Flaherty makes good use of metaphor to make the story come alive and the word-images stronger--oatmeal that sinks like lead, and the sea worm becoming as thick as an elephant's belly and as long as the main hall of an elementary school. Falherty also creates a humorous explanation as to why the Loch Ness monster shows itself to people--to bring tourists to Loch Ness, so they'll throw their oatmeal in the water for it to eat. This keeps true to the oatmeal-thread of the story.
The story moves between focusing on Katerina-Elizabeth and focusing on the sea worm. About two thirds of the way through the book, the story becomes completely focused on the Loch Ness Monster and the oatmeal, and loses sight of Katerina-Elizabeth, though she reappears in the last two spreads of the story. Mostly this works; the previous back-and-forth focus helps to prepare readers for this, and the continual thread of oatmeal and humor helps tie it together. It also helps that the sea worm's quest for oatmeal, and his transformation into a monster, is interesting. Katerina-Elizabeth's reappearance in the closing is timely, and is uplifting as the Loch Ness monster appears just for her, kissing her on the nose. The last two spreads felt slightly lacking, though they contain both a good message (that Katerina-Elizabeth grew up just fine, without eating oatmeal) and a humorous one (that she grew up to be three inches shorter than everyone else in her family); I wanted a little more story or emotion to help the ending feel just right.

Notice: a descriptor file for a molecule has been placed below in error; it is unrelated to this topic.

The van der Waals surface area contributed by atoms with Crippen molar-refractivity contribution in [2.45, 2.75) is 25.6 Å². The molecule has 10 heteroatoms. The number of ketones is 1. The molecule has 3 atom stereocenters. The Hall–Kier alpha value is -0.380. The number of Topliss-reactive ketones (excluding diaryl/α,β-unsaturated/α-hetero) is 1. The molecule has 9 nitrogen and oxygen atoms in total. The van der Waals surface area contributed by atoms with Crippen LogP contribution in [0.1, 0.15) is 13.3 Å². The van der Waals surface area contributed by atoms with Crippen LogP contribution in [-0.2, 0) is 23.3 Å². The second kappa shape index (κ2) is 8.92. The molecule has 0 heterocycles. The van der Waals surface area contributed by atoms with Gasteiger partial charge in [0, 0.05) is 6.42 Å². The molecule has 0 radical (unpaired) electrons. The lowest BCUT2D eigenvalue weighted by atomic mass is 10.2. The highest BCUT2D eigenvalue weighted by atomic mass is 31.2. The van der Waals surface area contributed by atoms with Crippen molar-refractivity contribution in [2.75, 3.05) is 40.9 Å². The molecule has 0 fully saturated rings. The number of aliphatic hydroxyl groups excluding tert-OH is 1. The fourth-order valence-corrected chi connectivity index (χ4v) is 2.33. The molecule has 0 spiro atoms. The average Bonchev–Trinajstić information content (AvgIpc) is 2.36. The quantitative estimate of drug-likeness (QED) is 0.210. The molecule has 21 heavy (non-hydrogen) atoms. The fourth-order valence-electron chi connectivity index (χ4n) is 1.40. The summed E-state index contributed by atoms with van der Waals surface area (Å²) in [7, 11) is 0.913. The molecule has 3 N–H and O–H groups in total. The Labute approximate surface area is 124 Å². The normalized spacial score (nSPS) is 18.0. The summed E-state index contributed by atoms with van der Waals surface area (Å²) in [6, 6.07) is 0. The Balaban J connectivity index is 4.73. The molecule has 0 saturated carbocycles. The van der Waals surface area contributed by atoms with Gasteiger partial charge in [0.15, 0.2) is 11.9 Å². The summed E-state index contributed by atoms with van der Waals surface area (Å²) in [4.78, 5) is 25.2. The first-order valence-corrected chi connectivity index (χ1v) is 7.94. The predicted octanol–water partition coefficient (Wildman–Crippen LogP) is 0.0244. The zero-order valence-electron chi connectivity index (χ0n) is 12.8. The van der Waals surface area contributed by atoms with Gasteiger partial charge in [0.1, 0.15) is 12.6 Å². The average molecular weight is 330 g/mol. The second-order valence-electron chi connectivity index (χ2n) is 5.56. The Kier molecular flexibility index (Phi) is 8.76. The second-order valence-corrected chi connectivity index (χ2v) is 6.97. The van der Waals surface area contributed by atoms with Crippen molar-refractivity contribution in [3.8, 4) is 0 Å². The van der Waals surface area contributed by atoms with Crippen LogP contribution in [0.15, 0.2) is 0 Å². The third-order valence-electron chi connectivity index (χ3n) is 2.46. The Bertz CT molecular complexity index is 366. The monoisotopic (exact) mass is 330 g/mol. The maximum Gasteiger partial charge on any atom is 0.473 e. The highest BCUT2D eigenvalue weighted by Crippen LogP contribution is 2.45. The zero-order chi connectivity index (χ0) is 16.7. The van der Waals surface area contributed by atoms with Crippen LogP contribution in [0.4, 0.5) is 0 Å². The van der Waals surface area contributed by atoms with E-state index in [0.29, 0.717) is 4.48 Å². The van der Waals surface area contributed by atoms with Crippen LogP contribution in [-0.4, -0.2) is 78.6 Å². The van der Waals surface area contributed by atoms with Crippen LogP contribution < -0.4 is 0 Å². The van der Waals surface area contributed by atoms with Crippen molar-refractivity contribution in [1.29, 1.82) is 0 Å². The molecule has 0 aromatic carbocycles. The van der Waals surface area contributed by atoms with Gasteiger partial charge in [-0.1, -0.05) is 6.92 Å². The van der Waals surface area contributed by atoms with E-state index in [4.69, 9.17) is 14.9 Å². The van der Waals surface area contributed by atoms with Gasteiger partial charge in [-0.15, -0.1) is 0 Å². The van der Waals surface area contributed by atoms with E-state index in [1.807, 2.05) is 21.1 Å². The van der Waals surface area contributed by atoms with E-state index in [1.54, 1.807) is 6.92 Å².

Flaherty does not admonish picky eaters, but rather creates a delightful, fanciful story about what could happen with the food a picky eater doesn't eat. She also debunks the myth that if you don't eat certain foods, you won't grow up strong or healthy--a refreshing thing for picky readers to hear, or anyone who's ever had a food they hated and were told they must eat. This may subtly encourage parents who are strict about their children's food to ease up on the reins a bit--which can only be good. The book may prove to be a balm for misunderstood picky eaters, and an entertaining tale for the rest of us.